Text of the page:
Could nasal nitric oxide help to mitigate the severity of COVID-19?
A recent article in the Elsevier Journal authored jointly by scientific researchers from Universities and hospitals in Taiwan, USA and France examines the roles played by the nose and mouth in facilitating nitric oxide as a possible treatment for respiratory distress such as COVID-19.
Nasally inhaled nitric oxide (NO) has been used as a rescue treatment to improve arterial oxygenation against acute respiratory distress syndrome. It was used in 2002-2003 during the SARS epidemic with benefits for patients including improved arterial oxygenation, decreased pulmonary hypertension and reduced spread and density of lung infiltrates.
NO is produced in the para-nasal sinuses. It diffuses into the airways and lungs where it dilates blood vessels and airways. This can result in lower blood pressure and easier breathing.
NO also facilitates the removal of dust and viral particles from the respiratory tract. It produces antimicrobial effects against a broad range of microbes including bacteria and viruses which may help prevent pulmonary infections.
Importantly and in the context of COVID-19, NO inactivates viruses by modifying proteins and nucleic acids that are essential for viral replication.
In humans, higher base levels of exhaled NO are associated with fewer symptoms of the common cold, suggesting that nasally produced NO represents one of the body’s endogenous defence mechanisms against viruses in the airways.
Mouth breathing reduces NO levels in the airways and also deprives the body of the filtering, warming and humidifying effects produced by nasally inhaled air.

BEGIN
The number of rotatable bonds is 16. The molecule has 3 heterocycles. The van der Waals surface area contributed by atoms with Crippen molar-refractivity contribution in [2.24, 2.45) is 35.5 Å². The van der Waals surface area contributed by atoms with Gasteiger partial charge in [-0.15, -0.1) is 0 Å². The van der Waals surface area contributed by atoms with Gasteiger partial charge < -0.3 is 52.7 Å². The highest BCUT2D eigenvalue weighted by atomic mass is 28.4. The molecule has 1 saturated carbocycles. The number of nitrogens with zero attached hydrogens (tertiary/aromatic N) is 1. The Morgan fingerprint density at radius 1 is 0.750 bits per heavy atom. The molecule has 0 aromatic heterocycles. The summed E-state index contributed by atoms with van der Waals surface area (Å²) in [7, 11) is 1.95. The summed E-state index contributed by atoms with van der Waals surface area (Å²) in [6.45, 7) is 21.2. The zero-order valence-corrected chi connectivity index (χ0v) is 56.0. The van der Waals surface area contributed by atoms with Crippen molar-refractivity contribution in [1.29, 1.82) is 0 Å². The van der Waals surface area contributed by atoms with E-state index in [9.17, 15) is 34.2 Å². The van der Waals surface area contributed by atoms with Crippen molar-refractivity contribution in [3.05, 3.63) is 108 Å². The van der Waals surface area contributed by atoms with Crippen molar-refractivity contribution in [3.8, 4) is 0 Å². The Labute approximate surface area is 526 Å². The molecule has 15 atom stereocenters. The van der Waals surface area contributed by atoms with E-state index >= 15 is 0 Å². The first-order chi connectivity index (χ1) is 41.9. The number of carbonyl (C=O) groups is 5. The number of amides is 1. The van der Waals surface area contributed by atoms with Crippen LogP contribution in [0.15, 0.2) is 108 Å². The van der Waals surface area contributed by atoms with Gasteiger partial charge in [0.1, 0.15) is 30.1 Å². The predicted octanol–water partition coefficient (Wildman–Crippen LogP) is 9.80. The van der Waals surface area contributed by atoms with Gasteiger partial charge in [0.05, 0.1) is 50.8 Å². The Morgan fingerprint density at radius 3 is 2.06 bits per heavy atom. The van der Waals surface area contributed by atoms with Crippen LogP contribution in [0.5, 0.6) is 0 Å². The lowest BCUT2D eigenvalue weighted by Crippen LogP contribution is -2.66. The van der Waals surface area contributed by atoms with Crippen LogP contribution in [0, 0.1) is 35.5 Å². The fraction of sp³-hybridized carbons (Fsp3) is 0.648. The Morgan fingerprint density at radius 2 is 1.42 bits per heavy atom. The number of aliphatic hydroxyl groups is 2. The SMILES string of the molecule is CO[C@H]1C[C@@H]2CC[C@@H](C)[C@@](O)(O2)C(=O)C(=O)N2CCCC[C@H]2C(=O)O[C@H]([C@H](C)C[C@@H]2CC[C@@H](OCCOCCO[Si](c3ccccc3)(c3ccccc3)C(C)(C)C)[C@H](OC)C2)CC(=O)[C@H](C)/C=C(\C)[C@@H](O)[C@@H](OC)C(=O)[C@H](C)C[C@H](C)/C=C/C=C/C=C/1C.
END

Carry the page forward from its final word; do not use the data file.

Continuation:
Anecdotal observations suggest that sealing the mouth with adhesive tape while sleeping# reduces common colds by permitting nasal breathing to increase NO levels in the airways and decrease the viral load during sleep and allow the immune system more time to mount an effective antiviral response.
[#As a Breathing retrainer using the Buteyko method I do not recommend simply taping the mouth without first having prepared for this by first ensuring the nose is clear and free from blockages and then by carrying out the recommended breathing exercises including practising mouth taping during the day. Many people simply breathe too much air and at too fast a rate to simply switch to taped nasal breathing while sleeping. Often dysfunctional breathers are anxious and there is a risk that attempting to convert to exclusive nasal breathing without properly preparing for this change of habit can exacerbate the levels of stress and anxiety which may be currently experienced. In conclusion please consider this anecdotal observation as one that has merit but which should only be followed with proper guidance.]
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